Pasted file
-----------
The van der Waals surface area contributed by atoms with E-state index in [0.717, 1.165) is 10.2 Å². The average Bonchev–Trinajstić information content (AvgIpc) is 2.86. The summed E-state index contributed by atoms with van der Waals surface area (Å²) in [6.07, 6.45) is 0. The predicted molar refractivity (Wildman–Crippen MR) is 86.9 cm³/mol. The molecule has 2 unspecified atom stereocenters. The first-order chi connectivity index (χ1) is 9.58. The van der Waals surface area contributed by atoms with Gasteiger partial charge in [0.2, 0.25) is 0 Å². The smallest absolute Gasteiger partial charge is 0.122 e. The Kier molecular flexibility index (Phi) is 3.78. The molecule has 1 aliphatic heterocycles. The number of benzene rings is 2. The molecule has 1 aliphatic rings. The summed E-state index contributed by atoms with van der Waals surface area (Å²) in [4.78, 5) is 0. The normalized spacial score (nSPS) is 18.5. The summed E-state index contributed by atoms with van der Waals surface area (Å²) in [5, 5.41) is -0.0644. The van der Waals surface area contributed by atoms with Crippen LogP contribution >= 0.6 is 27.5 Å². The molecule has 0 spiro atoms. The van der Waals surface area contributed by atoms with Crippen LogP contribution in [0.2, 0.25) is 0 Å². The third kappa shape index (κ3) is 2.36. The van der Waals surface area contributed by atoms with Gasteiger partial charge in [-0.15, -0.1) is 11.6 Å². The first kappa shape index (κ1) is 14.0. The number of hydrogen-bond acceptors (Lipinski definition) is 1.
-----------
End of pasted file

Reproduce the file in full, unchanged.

The van der Waals surface area contributed by atoms with E-state index in [0.717, 1.165) is 10.2 Å². The average Bonchev–Trinajstić information content (AvgIpc) is 2.86. The summed E-state index contributed by atoms with van der Waals surface area (Å²) in [6.07, 6.45) is 0. The predicted molar refractivity (Wildman–Crippen MR) is 86.9 cm³/mol. The molecule has 2 unspecified atom stereocenters. The first-order chi connectivity index (χ1) is 9.58. The van der Waals surface area contributed by atoms with Gasteiger partial charge in [0.2, 0.25) is 0 Å². The smallest absolute Gasteiger partial charge is 0.122 e. The Kier molecular flexibility index (Phi) is 3.78. The molecule has 1 aliphatic heterocycles. The number of benzene rings is 2. The molecule has 1 aliphatic rings. The summed E-state index contributed by atoms with van der Waals surface area (Å²) in [4.78, 5) is 0. The normalized spacial score (nSPS) is 18.5. The summed E-state index contributed by atoms with van der Waals surface area (Å²) in [5, 5.41) is -0.0644. The van der Waals surface area contributed by atoms with Crippen LogP contribution >= 0.6 is 27.5 Å². The molecule has 0 spiro atoms. The van der Waals surface area contributed by atoms with Crippen LogP contribution in [0.2, 0.25) is 0 Å². The third kappa shape index (κ3) is 2.36. The van der Waals surface area contributed by atoms with Gasteiger partial charge in [-0.15, -0.1) is 11.6 Å². The first kappa shape index (κ1) is 14.0. The number of hydrogen-bond acceptors (Lipinski definition) is 1.